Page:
I’m a big fan of the movie musical renaissance we’ve been experiencing over the past few years. You can tell I’m a fan, because I call it a “renaissance” even though we only get one of these big budget productions every year, discounting that magical time when both Annie and Into the Woods ran in theaters at the same time. You can also tell I’m a fan because I keep going to these movies, even though they’re… well, pretty bad, most of the time. Nobody complains about anything quite like fans do.
But that’s pretty much the way I feel about musicals in general. Musical theater has pretty much always been a style over substance genre. Put a gun to my head and demand I name five musicals that have more to offer than sparkly production values, and I’ll probably just say Hamilton five times and hope you don’t notice.
So imagine my surprise when I went to see The Greatest Showman the other night and discovered, to my absolute delight, that this movie musical is divinely and spectacularly… fine. It’s… it’s fine.
The Greatest Showman stars Hugh Jackman as P.T. Barnum, a cancelled Silent Hills project… I mean, a devoted husband and father who struggles to keep his woman in the manner to which she has become accustomed by putting on shows, which employ all sorts of people who have been ostracized by society. Even though he takes his performers for granted, Barnum eventually recognizes that, through his circus shows, these men and women have found a place to call home and a group of people who accept them as they are.
And, look, I get that there’s significant value in advertising the theater as a place where all are welcome. It’s one of the things I love most about theater. I still get choked up a bit thinking about that time James Corden hosted the Tony Awards. I’ll even admit that using rare genetic conditions as a metaphor for the “outsider” status that tends to follow so many who find solace in the theater is, though a little clunky, not actually a bad idea. But there are definite issues with telling that kind of story using P.T. Barnum as your protagonist, especially when you consider that the people Barnum employs were shunned due to their physical abnormalities, like being a woman with a beard, or a being only three-foot-tall, or… being… black.
This is kinda messy, because P.T. Barnum was a real person with a… complicated relationship with race. The Smithsonian published a pretty detailed discussion of Barnum’s rise to fame, which involved fewer wax dummies and more slaves. One slave, in particular: Joice Heth, an elderly woman who, Barnum claimed, served George Washington. She was old, but not that old. Barnum toured with Heth, making his outlandish claims pretty much right up to the day she died. Then he sold tickets to her autopsy.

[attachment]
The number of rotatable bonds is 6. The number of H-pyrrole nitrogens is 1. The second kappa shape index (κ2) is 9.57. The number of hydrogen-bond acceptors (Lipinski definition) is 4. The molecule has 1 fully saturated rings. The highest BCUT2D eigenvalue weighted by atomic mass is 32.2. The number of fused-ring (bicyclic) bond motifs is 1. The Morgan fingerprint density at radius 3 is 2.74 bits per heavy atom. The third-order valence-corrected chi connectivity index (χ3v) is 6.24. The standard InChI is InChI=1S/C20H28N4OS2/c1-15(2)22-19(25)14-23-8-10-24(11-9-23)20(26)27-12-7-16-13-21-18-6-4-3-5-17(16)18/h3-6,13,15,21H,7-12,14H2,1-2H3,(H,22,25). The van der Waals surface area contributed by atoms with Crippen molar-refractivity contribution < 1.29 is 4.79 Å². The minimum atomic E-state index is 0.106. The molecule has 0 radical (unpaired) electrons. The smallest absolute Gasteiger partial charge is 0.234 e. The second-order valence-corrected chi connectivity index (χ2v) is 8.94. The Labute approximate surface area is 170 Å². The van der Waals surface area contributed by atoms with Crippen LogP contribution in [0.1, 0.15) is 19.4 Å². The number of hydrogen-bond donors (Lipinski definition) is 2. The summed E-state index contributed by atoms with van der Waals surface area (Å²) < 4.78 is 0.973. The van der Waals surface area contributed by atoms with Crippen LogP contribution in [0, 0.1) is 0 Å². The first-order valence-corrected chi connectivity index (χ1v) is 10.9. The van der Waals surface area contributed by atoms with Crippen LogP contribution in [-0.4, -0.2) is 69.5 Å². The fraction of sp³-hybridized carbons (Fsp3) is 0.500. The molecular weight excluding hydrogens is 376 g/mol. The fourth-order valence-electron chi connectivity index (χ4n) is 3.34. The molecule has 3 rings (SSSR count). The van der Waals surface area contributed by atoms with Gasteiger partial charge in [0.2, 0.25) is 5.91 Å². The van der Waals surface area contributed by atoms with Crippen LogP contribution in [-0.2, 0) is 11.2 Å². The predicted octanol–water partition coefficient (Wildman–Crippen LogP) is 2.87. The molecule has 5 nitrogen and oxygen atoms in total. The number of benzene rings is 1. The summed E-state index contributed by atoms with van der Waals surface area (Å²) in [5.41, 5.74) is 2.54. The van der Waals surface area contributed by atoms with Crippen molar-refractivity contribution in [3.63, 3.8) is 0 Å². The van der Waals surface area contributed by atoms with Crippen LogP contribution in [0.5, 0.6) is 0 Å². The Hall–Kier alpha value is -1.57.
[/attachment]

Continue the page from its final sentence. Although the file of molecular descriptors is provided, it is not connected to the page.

Seriously. That happened.
It feels like The Greatest Showman wanted to address Barnum’s early racism, but it didn’t know how to do so without making him more unsympathetic (and you don’t want to do that – Hugh Jackman needs to be sympathetic). So they decided to address racism by having Barnum’s partner, Phillip Carlyle, fall for one of the black performers, Anne Wheeler (played by Zendaya). Which would be a fine solution, I guess, if either of those people actually existed. Which they don’t.
This is why I have trust issues. In a year where there was so much debate over preserving our history, be it good or bad, that a movie “inspired by a true story” would try to ignore the less salient aspects of Barnum’s life. Especially since they probably didn’t have to.
See, Barnum eventually went into politics, where he appeared to regret his treatment of Joice Heth. He even argued in favor of the 13th Amendment to the Constitution, saying:
“A human soul, ‘that God has created and Christ died for,’ is not to be trifled with. It may tenant the body of a Chinaman, a Turk, an Arab or a Hottentot – it is still an immortal spirit.”
Where’s my movie about THAT guy? I’m picturing Lincoln, but with jugglers and The Tattooed Man.
The Greatest Showman does have some good stuff to offer, in particular a wonderful performance from Jackman and some of the best dancing I’ve seen in a film… pretty much ever. But I can’t help thinking that it’d be a stronger film if it were about Peachy Buckingham, pretty fictional circus boy. And then we could get a serious, Oscar-worthy film called Barnum: The Spectacle of Conscience. Starring Javier Bardem.